Remote work in Philadelphia region falls from pandemic highs
Remote work declined in the Philadelphia metro last year as more workers clocked in at the office, per newly released data from the U.S. Census Bureau.
Why it matters: Center City and other downtown economics depend on those offices being full.
Driving the news: The share of people who work from home in the Philly metro fell to 18.6% in 2022, down from 23.6% the previous year, per census data.
- That's higher than the national average, 15%.
The big picture: Remote work was highest on both coasts, and in other large metro areas, Axios' Sam Baker and Simran Parwani report.
- Boulder, Colorado, had the highest share of remote workers at 32% last year, followed by Austin, Texas, at 28%.
- Meanwhile, Mississippi had the lowest share in the U.S. at 5.5%.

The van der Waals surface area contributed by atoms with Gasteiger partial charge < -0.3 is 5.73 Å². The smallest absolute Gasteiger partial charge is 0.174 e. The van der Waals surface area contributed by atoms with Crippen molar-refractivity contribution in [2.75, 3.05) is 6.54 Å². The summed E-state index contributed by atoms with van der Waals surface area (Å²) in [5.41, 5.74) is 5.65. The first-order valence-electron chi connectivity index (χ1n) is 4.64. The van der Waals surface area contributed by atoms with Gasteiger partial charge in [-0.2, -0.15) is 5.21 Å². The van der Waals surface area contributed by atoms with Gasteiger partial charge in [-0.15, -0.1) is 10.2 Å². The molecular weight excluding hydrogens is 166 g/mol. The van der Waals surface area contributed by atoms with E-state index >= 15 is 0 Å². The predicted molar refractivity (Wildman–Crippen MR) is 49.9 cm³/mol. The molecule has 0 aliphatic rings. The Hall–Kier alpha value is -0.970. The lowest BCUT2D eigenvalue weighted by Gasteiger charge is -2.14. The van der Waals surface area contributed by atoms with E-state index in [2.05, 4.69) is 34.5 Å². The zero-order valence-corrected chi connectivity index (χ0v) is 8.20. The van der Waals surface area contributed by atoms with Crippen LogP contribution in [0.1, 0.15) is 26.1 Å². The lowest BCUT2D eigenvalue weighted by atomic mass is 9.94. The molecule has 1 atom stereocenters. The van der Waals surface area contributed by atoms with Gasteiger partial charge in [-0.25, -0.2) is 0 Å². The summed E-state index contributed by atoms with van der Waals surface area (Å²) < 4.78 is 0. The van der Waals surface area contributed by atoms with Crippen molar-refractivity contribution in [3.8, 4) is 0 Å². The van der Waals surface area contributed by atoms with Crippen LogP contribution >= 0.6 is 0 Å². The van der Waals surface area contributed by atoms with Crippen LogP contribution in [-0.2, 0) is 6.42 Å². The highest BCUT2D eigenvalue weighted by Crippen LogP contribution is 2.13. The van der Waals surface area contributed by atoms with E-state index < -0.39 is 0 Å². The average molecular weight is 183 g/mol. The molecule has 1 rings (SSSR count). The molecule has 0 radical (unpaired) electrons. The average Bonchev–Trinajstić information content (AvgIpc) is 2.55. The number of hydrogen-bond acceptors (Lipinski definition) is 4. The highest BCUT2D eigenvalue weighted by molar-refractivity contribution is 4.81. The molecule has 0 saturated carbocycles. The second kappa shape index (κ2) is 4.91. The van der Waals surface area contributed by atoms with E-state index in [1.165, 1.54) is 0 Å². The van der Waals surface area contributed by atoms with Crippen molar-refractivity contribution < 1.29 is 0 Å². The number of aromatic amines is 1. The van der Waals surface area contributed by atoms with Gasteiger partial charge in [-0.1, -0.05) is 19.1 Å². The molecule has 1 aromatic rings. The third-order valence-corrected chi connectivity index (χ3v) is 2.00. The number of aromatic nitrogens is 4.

State of play: Every state has more remote workers now than before the pandemic.
- After two years, the trend line is barely moving. Nationwide, the share of people working from home declined by less than 3 percentage points between 2021 and 2022, per census data.
Zoom in: In Philly, the back-to-the-office trend continued this month as Comcast called back its approximately 8,000 workers to its pair of Center City towers for at least four days a week — up from three over the past year.
- The move by Center City's largest private employer could spur other companies to cut down on remote work and bring people back to the office more often.
What we're watching: More office workers in Philly could bolster SEPTA low ridership, which remains far below pre-pandemic levels and is contributing to a looming fiscal crisis for the transit agency.
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